Despite Dafoe as the headliner, Inside might qualify for categorization in the Greek Weird Wave, given its Greek production company and predominantly Greek crew. Although the film never reaches the bizarre quality found in the cinemas of Yorgos Lanthimos and Athina Rachel Tsangari, it borders on surreal and occasionally grotesque (evidenced in Nemo’s solution for a toilet and later exploration of dog food). Greek Weird Wave films tend to confront structures of authority, usually within the family or relationships, but Katsoupis aims his film at how society values art. According to the press notes, Katsoupis conceived his dramatic feature debut while making his documentary, My Friend Larry Gus (2015). He was staying in a posh Manhattan apartment, not unlike the one in Inside, and began to wonder at what point art loses its value, if ever. Whatever the impetus, screenwriter Ben Hopkins, who developed the script from Katsoupis’ initial idea, seems less interested in the story’s conceptual origins than Nemo’s situational concerns.  

Unfortunately, Katsoupis and Hopkins engage in heavy-handed symbolism along the way, such as Nemo’s interest in the fish trapped in a tank or the wounded pigeon just outside the window whose journey matches his for much of the movie. Unable to escape, the bird eventually starves, becoming a rotting pile of maggot food. Nemo fares better, but to what degree remains open to interpretation. It’s unclear whether the character grows, and if so, why and how. He spends a questionable amount of time not trying to escape. For instance, what does Nemo’s fleeting interest in the closed-circuit security monitors, specifically a maid he names Jasmine (Eliza Stuyck), have to do with anything—aside from taunting Nemo and driving him ever more insane from loneliness? And besides looking at the artworks on display, he also creates sketches in a notebook and murals on the walls, including a portal-like abyss, as he proclaims there’s “no creation without destruction.”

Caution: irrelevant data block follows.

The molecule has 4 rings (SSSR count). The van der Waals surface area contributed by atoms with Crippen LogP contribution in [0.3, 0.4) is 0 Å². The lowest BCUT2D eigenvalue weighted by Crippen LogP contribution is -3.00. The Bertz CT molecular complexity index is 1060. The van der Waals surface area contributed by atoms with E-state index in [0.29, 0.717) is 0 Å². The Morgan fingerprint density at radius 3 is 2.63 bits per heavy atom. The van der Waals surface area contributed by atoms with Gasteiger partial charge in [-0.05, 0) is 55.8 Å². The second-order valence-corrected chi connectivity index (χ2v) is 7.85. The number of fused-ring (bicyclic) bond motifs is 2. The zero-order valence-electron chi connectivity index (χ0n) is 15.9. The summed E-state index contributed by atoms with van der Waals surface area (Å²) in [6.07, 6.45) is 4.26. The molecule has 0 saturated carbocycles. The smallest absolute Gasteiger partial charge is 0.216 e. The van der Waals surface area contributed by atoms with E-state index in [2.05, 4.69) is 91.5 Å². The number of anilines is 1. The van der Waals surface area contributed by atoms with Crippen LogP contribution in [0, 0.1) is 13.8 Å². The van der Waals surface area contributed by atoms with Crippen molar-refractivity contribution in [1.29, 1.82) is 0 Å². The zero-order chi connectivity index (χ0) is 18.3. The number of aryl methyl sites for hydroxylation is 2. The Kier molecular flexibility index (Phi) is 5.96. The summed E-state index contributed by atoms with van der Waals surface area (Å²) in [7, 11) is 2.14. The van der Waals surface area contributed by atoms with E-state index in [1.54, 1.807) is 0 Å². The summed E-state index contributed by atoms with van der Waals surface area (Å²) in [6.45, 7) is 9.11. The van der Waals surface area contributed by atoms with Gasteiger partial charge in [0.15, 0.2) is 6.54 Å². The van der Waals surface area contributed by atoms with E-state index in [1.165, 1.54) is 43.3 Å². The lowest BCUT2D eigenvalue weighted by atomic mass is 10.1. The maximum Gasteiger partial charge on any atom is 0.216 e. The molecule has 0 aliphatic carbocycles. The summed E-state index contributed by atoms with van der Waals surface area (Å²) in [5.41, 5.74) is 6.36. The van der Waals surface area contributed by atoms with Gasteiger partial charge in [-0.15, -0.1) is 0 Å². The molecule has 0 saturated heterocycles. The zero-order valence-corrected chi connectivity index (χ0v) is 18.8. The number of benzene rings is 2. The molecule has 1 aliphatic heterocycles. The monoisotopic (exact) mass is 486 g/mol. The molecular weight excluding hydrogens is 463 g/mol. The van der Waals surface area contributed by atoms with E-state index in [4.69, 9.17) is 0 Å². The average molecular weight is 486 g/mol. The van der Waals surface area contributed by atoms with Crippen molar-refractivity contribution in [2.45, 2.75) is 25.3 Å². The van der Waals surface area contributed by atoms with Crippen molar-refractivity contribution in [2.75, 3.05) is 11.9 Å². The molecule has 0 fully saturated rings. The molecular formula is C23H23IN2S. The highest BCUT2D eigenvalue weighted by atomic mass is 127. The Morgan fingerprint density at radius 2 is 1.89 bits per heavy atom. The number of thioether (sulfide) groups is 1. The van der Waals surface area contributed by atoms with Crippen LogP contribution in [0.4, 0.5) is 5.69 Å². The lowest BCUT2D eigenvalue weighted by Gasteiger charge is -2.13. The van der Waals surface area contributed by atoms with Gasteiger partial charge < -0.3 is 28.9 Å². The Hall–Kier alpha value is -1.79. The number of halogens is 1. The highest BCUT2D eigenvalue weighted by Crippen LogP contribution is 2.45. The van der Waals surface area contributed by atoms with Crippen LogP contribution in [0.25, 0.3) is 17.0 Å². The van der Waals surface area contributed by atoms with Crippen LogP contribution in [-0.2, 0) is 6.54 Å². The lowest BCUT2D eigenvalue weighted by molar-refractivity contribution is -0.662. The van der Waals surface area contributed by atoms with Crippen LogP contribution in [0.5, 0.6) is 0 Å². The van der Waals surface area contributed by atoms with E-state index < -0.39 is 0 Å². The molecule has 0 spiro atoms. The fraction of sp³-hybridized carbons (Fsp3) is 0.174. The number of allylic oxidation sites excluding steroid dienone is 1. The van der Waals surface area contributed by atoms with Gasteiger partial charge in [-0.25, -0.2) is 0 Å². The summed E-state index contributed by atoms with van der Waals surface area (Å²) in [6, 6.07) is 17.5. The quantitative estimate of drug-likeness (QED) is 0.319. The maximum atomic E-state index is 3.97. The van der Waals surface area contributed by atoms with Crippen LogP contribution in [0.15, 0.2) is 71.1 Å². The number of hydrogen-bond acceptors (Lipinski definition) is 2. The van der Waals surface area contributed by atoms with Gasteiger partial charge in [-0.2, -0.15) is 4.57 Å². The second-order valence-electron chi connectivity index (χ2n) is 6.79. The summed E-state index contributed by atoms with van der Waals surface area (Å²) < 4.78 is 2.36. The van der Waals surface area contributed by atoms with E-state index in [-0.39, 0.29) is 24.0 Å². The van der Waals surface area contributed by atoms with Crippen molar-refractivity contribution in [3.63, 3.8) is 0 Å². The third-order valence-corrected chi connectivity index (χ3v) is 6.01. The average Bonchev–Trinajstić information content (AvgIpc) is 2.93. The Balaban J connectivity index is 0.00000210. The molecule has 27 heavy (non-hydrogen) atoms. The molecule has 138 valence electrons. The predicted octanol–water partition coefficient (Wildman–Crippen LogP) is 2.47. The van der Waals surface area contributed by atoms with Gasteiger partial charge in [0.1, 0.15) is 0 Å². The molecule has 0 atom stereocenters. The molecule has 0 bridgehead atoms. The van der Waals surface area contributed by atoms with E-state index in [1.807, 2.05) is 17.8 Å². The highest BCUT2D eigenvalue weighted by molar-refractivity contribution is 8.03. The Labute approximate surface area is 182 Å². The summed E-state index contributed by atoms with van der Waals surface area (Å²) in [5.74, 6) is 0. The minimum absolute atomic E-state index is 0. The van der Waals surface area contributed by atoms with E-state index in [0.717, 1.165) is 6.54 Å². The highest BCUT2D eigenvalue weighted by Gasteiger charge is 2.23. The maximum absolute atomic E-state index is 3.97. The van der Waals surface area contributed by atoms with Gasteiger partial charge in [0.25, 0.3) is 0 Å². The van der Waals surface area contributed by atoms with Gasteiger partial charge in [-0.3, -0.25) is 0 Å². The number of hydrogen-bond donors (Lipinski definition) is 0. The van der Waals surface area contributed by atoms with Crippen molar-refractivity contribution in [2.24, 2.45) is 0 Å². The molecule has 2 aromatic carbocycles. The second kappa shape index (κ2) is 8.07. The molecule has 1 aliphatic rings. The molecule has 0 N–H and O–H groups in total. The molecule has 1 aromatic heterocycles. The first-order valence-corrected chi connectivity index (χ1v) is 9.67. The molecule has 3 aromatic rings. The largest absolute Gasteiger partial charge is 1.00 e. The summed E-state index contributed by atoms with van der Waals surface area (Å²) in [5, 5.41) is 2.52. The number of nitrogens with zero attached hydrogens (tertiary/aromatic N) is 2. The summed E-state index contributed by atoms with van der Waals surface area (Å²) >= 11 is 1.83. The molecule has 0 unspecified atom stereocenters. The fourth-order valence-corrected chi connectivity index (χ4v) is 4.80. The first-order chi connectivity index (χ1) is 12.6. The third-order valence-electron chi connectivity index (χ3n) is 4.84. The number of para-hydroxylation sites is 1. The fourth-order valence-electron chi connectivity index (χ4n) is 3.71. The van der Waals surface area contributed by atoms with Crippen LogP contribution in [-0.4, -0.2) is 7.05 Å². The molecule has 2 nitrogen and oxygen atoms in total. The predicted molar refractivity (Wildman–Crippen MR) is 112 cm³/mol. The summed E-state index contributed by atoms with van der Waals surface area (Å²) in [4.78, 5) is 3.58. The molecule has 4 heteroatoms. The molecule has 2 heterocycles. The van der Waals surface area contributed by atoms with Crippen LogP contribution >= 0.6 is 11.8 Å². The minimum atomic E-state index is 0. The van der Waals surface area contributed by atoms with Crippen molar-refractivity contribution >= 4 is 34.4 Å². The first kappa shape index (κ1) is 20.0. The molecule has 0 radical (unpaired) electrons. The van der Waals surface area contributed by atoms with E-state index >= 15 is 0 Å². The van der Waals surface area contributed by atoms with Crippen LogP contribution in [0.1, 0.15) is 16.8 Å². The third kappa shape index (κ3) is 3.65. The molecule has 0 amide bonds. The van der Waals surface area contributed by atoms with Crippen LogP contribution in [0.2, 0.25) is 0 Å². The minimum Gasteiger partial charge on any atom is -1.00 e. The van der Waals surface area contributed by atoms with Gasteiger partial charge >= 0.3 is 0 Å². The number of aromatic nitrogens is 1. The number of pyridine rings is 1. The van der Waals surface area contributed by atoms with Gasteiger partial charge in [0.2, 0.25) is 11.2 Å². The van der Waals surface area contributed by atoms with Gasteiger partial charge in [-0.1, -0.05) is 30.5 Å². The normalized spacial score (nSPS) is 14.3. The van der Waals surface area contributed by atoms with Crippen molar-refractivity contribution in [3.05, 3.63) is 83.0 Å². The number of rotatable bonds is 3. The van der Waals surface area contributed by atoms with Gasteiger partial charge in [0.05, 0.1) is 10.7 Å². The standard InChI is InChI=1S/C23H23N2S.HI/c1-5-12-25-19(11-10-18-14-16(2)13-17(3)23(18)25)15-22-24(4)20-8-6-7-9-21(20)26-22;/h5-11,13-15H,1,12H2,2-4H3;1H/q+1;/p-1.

Inside is a sharp-looking film thanks to production designer Thorsten Sabel’s austere spaces—inhabited by a careful selection of artworks curated by Leonardo Bigazzi, complete with original pieces commissioned for the film. Similar to the receding white spaces of museum walls that emphasize the featured art, the penthouse’s almost brutalist gray walls, a video installation room, and furniture (which looks more staged than comfortable) remind us that art exhibition is a philosophy unto itself. Steven Annis’ cinematography looks crisp and assured, but editor Lambis Haralambidis doesn’t allow for a clear understanding of the penthouse’s internal geography, perhaps for an intentionally disorienting effect. Meanwhile, Dafoe’s wiry body, a thin flesh stretched over a skeletal frame, contrasts the chilly surroundings. That is, until he starts to resemble one of Schiele’s portraits. While Nemo gradually tears down the penthouse interior and turns the space into a ramshackle container, Dafoe becomes one with the space as he deteriorates. 

In the bookend narration, Nemo twice recounts a memory from childhood when a teacher asked the class a question. What three things would they take with them if their house was on fire? Nemo recalls his answer: his cat, an AC/DC album, and sketchbook. Then he observes, “Cats die, music fades, but art is for keeps.” Setting aside that music—even AC/DC—is also art, the story brings to mind last year’s The Banshees of Inisherin, which asked similar questions about the legacy people leave behind with art and whether that’s important next to everyday existence. Inside contemplates these ideas with obvious symbolism to spare, and Katsoupis and Hopkins don’t integrate the themes into the text in a way that satisfies or leaves one feverishly ponderous afterward. For much of the runtime, the viewer is concerned foremost with Nemo’s escape and survival, whereas the art commentary remains an afterthought. Intriguing, but more successful as a survival thriller than a lofty intellectual exercise, the film will make a fine discussion prompt for college courses on aesthetic theory.